Category Archives: The Edge of Darkness
I think the important thing to remember as we conclude The Edge of Darkness is that it was clearly intended to be the fourth book in a five-book series. So the book wraps up a subplot by killing off nonbeliever Paul, kills mini-boss Talon, and sets the stage for the big RTC romantic reveal of the series, by having Murphy dump Isis because of her lack of belief, giving him a (probably false) alternative in the form of one Summer Van Doren, and having Isis convert so that she will finally be worthy of Murphy’s particular brand of RTC love.
Sadly (or not so sadly), there will presumably never be a fifth and final book to the Babylon Rising series, since it’s been twelve years since The Edge of Darkness was released and also Tim LaHaye is With Jesus now. So we just gotta roll with what we have.
Murphy wakes up in a Catholic hospital in Burgas, Bulgaria. There is not one person in the whole hospital who can understand him since he only speaks English, and I have to digress here and say that somewhat surprises me. I mean even if nobody there spoke any English, I’m a bit surprised that archaeologist Murphy doesn’t understand a little Russian or German. And maybe that’s just because I’m used to most humanities professors in the States speaking more than one language, and certainly most Europeans do, especially if they’re doctors or nurses, but oh well. Murph is just a dumb American.
Oh, and by the way, Murph, if you had bothered to bring Isis with you on this little adventure, even if you’re no longer dating, you would not have to wait an entire damn day to find out what’s going on. Because that’s how long it takes Levi to get there. When he finally arrives, Levi explains that Murphy made it to the surface in the sub, and a fishing vessel found him unconscious and brought him here.
And lest you think Levi wasn’t doing anything about the “very large” Black Sea…
…he had “alerted the Bulgarian Navy and they had begun a search for you.” Yeah, because I guess the Navy didn’t have anything better to do than search the entire Black Sea for a dumb, lost American.
Murphy wryly observes that this has been “Some vacation.”
Um, except it was never a vacation, Murphy. You were here to explore the cave for…whatever…and to get the plates. Yanno, the ones with the secrets to unlimited clean power forever? THOSE plates? Hey, did you tell your students that you were ditching them in the middle of the semester to go on vacation? And does Dean Fallworth know about that?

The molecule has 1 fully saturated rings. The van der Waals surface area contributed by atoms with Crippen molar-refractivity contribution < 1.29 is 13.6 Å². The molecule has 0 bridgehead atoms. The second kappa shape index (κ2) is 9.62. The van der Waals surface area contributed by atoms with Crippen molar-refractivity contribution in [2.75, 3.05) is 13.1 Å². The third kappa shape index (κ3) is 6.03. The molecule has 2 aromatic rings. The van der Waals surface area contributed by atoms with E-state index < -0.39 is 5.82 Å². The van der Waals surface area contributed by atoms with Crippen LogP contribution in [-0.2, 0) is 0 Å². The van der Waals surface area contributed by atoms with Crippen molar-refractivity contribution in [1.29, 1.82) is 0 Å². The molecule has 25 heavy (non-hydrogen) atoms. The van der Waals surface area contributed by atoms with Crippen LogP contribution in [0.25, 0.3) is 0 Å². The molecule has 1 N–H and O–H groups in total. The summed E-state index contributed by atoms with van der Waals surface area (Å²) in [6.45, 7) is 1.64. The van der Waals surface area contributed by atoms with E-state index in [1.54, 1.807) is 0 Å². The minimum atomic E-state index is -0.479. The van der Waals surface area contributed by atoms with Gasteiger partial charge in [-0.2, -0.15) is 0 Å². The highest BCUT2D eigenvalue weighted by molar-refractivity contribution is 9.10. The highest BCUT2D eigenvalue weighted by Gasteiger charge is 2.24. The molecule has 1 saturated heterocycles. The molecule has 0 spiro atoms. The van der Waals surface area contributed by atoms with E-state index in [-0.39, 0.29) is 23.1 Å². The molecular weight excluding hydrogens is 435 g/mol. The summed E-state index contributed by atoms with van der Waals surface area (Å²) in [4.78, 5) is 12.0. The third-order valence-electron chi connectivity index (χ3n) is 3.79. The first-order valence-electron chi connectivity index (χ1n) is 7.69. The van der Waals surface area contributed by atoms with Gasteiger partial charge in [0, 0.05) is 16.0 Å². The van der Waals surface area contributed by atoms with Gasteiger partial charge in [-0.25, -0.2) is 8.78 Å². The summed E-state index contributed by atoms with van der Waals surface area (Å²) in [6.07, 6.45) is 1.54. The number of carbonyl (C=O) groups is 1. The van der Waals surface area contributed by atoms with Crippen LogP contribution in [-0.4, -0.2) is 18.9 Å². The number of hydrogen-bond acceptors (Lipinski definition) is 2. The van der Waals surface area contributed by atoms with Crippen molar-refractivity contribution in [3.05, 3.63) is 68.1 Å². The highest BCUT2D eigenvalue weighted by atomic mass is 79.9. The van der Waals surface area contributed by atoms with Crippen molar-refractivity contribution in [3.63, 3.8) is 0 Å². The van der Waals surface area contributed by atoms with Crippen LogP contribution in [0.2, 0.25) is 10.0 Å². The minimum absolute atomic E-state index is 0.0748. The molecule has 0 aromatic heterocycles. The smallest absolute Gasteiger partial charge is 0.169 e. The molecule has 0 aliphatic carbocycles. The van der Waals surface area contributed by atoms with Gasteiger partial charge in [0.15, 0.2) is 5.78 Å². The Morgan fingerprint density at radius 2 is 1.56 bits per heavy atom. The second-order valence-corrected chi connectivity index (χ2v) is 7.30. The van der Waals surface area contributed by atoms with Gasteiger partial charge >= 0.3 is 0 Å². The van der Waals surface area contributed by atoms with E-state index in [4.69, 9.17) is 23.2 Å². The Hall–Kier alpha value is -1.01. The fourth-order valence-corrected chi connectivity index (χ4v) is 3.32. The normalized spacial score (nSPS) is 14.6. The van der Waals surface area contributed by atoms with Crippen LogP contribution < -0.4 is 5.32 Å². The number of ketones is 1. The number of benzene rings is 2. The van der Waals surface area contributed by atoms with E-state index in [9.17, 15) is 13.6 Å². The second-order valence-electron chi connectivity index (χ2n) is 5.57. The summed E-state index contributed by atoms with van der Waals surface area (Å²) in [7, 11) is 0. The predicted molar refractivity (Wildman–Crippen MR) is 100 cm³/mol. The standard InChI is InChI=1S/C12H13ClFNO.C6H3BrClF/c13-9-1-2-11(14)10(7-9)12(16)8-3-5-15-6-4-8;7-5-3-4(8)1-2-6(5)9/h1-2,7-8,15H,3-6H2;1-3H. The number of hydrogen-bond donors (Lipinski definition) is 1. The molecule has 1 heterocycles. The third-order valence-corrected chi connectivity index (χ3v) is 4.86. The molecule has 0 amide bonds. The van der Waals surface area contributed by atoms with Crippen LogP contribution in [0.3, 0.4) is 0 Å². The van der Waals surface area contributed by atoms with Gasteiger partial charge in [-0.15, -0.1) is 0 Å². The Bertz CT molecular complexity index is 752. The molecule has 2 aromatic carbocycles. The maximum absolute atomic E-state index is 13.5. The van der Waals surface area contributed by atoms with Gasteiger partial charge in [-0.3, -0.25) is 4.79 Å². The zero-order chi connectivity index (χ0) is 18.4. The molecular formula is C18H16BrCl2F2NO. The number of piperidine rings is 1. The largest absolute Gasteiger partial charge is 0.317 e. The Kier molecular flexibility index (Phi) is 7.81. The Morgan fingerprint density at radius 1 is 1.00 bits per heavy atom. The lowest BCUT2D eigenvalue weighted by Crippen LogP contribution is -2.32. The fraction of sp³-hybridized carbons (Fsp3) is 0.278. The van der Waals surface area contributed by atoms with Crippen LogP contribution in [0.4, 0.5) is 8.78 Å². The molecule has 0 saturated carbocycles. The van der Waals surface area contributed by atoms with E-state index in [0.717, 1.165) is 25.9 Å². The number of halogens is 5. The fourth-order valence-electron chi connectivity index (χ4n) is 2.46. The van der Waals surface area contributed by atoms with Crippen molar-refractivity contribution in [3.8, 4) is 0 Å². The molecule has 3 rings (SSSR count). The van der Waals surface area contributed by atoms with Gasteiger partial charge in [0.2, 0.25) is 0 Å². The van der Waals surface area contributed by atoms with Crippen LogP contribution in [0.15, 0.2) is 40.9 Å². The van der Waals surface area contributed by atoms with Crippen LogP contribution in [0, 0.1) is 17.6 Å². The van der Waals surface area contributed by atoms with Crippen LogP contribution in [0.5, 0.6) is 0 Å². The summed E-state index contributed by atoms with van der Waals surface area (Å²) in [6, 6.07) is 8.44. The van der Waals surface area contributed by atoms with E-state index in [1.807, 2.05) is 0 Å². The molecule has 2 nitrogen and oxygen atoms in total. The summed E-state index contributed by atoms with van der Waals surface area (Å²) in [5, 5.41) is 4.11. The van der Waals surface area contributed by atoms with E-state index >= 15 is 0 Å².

Also, and this has nothing to do with anything, but I find it kinda amusing that Murphy is in a Catholic hospital staffed with nuns, and they saved his life, but the hospital is “old” and his room has no TV. Like, I know how RTCs feel about Catholics, and it just seems like a weird little nod to, “oh, but the Catholics are actually okay at this medical stuff.”
Then again, maybe they’re not so okay with it, because it turns out that Murphy has been unconscious for three weeks. (Yes, THREE WEEKS have passed.) Also, he’ll have to have physical therapy and can’t go anywhere for a whole month while he has it.
Okay, I know not all injuries are the same and not all people are the same and everything is different and all, but…
Murphy has a head injury, several broken ribs, and a broken leg. Some years ago, I suffered a head injury that knocked me unconscious, as well as multiple broken bones. Yes, I had to do physical therapy, but I was released from my initial hospital stay in UNDER 72 HOURS.
Murphy’s a bug wuss.
Murphy and Levi commiserate about how the plates STILL need to be found, but they’ll get around to it at some point, I guess, no rush.
Then we cut to The Seven. Farewell, The Seven! I’ll miss how you Stop At Nothing!
One more fun international jaunt for our international group of supervillains, and for this final trip, it’s Versailles. Ganesh Shesha says that the Taj Mahal can’t compare to Versailles, which…really? Why,
Phillips Shesha? Want me to bring race into this? Because I will, if you make me.
John Bartholomew has big plans for a day of plotting world domination: they will “meander through the chateau grounds and…every now and then we will stop and conduct a little business.”
Well, I take it back. Apparently they’ll stop at plenty of things.
Phillips also gets in one last dig at Sir William Merton’s weight. Perhaps sensing that this is the last time he’ll get to do this, he makes a point of saying Merton is not just fat, but “grossly overweight.”
So they wander around, blathering on about oil and how “environmentalists in the United States are so paranoid about drilling in Alaska and other places.”
See, environmentalists? You’re just playing right into the Evil Future Antichrist’s hands, with your wanting to save the planet!
Then they start talking about “the Boy, who is now a man,” who “will come in all his glory in just a few short days.”
Damn, a few days? Why are you puttering around Versailles, then, guys? Shouldn’t you be getting ready to roll???
I guess not, because they continue rambling on and on about destroying Israel and also the “narrow-minded, judgmental” Christians. But just as they’re planning to stop and head out for a meal, they get a call…that Talon is dead.
Remember, three weeks have now passed. So perhaps The Seven’s worldwide network isn’t as all-knowing as you might hope and expect.